There are an estimated 54 million Americans with a disability and 1.8 million use wheelchairs. The biggest cause of disability is age. More than one-third of people over 60 have at least one disability.
Oftentimes, mobility and dexterity is impaired and people use wheelchairs, walkers, crutches and canes for mobility and obstacles in their own homes impede their ability to maneuver.
I had a great two-story home, promising career, wonderful husband and supportive family. But all that changed while riding my bicycle on a trail in Granville, Ohio, in June 1998. I was crushed by a 3-1/2 ton tree and paralyzed from the waist down.
I came home from the hospital six weeks after my injury and found that my family and neighbors had built a ramp into my home so my husband, Mark Leder, could wheel me inside.
I knew that life in a wheelchair was going to be hard to get used to, but as professional speaker, trainer, consultant, writer and publisher, I wanted to get my life back — fast.
When a person with a disability has a barrier in their home, it creates a handicap. I struggled to push myself in my wheelchair in carpeted rooms. My arms and shoulders were weak. Doors had to be removed so I could enter the laundry room, bathroom and shower. Over half of our house was off limits to me, including Mark’s second floor home office, the guest bedroom and bathroom and the basement.
Frustration mounted quickly, but over time, I learned to be more patient, to redefine normal and to live in my home as best as I could.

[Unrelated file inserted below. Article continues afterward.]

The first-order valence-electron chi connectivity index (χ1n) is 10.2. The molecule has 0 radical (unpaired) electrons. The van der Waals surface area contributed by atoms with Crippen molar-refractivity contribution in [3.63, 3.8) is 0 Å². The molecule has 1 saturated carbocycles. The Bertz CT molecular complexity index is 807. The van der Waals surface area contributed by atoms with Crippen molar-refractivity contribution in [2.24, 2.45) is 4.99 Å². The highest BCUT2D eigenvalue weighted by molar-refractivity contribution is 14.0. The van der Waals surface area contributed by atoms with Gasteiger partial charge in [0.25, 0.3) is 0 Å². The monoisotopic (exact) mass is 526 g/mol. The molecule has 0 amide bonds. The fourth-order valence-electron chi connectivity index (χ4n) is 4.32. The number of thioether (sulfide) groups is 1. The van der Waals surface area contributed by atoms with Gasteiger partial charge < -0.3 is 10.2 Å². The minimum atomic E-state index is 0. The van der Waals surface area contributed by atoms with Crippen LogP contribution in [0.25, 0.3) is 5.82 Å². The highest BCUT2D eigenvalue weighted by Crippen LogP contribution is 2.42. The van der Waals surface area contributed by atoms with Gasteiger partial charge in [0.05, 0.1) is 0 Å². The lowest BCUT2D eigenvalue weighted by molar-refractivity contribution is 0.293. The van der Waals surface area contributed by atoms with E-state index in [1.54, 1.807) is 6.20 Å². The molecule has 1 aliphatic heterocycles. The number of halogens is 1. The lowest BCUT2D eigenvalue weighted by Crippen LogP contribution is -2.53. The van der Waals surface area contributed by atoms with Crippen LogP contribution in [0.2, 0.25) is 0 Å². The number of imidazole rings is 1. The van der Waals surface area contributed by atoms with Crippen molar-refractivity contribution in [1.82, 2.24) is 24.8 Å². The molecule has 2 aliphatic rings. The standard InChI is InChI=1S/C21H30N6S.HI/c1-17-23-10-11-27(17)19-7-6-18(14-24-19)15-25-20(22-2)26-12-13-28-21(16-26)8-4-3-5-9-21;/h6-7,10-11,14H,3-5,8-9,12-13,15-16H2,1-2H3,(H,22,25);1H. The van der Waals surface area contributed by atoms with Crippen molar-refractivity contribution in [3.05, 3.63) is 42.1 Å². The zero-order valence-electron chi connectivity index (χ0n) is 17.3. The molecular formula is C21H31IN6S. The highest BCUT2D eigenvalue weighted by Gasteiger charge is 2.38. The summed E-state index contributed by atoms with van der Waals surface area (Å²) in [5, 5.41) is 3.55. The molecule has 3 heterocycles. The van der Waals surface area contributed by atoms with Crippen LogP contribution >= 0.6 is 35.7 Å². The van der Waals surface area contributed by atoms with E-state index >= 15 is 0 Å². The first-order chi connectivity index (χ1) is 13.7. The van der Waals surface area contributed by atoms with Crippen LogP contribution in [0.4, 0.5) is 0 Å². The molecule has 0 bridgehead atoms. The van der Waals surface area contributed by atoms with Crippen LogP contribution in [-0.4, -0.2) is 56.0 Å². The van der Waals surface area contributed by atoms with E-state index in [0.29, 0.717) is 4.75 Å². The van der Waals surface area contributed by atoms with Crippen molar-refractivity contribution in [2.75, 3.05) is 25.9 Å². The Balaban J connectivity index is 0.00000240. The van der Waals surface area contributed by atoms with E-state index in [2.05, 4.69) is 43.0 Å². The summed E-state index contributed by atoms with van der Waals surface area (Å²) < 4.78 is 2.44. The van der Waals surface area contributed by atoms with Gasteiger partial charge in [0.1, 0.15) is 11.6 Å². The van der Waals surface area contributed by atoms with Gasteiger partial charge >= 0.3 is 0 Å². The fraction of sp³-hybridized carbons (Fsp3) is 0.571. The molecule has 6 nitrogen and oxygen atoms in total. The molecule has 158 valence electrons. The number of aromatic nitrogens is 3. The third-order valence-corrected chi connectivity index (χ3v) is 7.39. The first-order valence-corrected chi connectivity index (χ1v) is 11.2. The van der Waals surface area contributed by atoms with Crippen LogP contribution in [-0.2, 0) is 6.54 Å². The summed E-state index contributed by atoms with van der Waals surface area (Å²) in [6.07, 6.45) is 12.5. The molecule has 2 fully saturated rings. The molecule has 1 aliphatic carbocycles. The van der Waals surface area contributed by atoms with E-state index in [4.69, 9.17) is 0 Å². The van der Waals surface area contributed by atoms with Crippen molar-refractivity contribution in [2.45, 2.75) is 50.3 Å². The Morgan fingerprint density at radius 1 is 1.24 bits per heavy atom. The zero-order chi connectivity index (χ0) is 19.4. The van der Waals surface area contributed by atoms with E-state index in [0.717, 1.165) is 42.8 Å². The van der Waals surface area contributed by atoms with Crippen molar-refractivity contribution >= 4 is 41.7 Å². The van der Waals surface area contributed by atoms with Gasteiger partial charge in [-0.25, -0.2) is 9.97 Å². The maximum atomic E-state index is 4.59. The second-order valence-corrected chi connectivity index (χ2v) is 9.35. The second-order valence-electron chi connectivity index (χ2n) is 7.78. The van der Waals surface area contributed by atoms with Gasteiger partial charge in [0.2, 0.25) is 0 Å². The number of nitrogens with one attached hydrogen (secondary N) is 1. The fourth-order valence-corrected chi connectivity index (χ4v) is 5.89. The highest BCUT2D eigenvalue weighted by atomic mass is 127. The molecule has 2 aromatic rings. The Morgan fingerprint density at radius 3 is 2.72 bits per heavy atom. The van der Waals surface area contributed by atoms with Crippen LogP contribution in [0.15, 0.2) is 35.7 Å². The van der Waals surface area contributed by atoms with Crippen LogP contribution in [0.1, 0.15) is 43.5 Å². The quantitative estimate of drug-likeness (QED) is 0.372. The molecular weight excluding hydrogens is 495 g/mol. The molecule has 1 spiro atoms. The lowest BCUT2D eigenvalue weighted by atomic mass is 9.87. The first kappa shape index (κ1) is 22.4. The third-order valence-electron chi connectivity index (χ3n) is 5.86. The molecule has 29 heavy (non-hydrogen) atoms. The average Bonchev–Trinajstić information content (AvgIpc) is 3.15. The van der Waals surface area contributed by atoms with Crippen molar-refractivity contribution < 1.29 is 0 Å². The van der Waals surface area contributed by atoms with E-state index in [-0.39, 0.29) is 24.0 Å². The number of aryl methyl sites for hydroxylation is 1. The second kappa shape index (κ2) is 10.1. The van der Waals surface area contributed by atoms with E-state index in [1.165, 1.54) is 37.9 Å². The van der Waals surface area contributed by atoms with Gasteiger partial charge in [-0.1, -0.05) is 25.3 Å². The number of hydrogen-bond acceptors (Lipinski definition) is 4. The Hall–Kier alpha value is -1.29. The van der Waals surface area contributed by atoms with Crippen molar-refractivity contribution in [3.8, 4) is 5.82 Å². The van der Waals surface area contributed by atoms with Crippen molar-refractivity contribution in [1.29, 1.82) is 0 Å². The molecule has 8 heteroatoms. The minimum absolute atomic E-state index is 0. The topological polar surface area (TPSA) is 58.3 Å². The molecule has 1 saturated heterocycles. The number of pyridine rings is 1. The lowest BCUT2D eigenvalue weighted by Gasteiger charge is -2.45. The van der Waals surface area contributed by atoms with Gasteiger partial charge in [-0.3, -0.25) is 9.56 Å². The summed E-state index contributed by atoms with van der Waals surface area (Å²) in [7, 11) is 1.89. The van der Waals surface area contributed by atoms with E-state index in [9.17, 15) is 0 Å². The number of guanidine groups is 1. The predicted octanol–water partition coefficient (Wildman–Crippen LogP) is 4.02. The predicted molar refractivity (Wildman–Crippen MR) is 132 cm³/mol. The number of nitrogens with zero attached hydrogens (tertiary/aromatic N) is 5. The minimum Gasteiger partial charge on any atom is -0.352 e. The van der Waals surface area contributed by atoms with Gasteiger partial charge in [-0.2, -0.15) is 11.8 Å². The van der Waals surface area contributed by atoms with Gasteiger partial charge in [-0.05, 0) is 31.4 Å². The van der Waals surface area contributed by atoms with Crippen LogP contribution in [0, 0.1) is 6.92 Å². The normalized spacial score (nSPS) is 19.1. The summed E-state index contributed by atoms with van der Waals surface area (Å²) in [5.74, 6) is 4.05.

Disabilities can be invisible when barriers are eliminated by architectural design and Mark and I began dreaming of building a new home, one that would be totally wheelchair accessible. Last June we began the process of designing and building a modest-sized home with two home offices, a master bedroom suite, guest bedroom and bath, kitchen, great room, screened-in porch and four-car garage. We didn’t want a dining or living room, but we did want our laundry facility in the master bath.
Our design process involved identifying the barriers in our existing home and eliminating them in our new home. We wanted our home to look “homey,” not hospital-like. The following are some of the features we plan to incorporate in our home:
Mark and I attended the Builders’ Show in order to learn more about the products and get additional input on the floor plan design. When we came home, we continued meeting with the architect to finalize the floor plan. We plan to start construction this summer and hope to have it completed by next spring.
The home is being built, in part, to serve as a learning laboratory and national model to showcase universal design products, design features and technology. Since my injury, there have been many turning points and milestones in my recovery. I am hopeful that my new home will serve as a milestone for many.
Rosemarie Rossetti, Ph.D. is a professional speaker and Ms. Wheelchair Ohio 2004. For more information or to contact her, visit her Web site at www.RosemarieSpeaks.com.